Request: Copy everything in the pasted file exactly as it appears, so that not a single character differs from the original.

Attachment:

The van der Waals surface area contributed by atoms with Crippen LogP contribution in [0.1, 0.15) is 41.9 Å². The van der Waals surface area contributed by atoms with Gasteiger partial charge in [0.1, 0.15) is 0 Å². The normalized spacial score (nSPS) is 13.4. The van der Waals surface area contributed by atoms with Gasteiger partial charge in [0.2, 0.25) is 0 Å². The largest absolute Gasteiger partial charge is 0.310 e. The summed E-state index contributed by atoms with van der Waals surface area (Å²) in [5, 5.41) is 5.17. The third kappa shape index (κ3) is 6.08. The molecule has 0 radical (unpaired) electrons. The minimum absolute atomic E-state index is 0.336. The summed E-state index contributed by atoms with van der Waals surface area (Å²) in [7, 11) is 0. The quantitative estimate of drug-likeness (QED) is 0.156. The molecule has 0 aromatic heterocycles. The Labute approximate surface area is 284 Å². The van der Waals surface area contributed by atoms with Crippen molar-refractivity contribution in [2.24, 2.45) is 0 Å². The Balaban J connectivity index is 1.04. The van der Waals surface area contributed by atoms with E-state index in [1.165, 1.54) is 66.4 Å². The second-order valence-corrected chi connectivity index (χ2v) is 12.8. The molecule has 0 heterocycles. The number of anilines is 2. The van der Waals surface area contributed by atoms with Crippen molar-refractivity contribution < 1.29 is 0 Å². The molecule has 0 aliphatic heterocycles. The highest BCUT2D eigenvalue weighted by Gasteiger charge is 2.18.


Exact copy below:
The van der Waals surface area contributed by atoms with Crippen LogP contribution in [0.1, 0.15) is 41.9 Å². The van der Waals surface area contributed by atoms with Gasteiger partial charge in [0.1, 0.15) is 0 Å². The normalized spacial score (nSPS) is 13.4. The van der Waals surface area contributed by atoms with Gasteiger partial charge in [0.2, 0.25) is 0 Å². The largest absolute Gasteiger partial charge is 0.310 e. The summed E-state index contributed by atoms with van der Waals surface area (Å²) in [5, 5.41) is 5.17. The third kappa shape index (κ3) is 6.08. The molecule has 0 radical (unpaired) electrons. The minimum absolute atomic E-state index is 0.336. The summed E-state index contributed by atoms with van der Waals surface area (Å²) in [7, 11) is 0. The quantitative estimate of drug-likeness (QED) is 0.156. The molecule has 0 aromatic heterocycles. The Labute approximate surface area is 284 Å². The van der Waals surface area contributed by atoms with Crippen molar-refractivity contribution in [2.24, 2.45) is 0 Å². The Balaban J connectivity index is 1.04. The van der Waals surface area contributed by atoms with E-state index in [1.165, 1.54) is 66.4 Å². The second-order valence-corrected chi connectivity index (χ2v) is 12.8. The molecule has 0 heterocycles. The number of anilines is 2. The van der Waals surface area contributed by atoms with Crippen molar-refractivity contribution < 1.29 is 0 Å². The molecule has 0 aliphatic heterocycles. The highest BCUT2D eigenvalue weighted by Gasteiger charge is 2.18.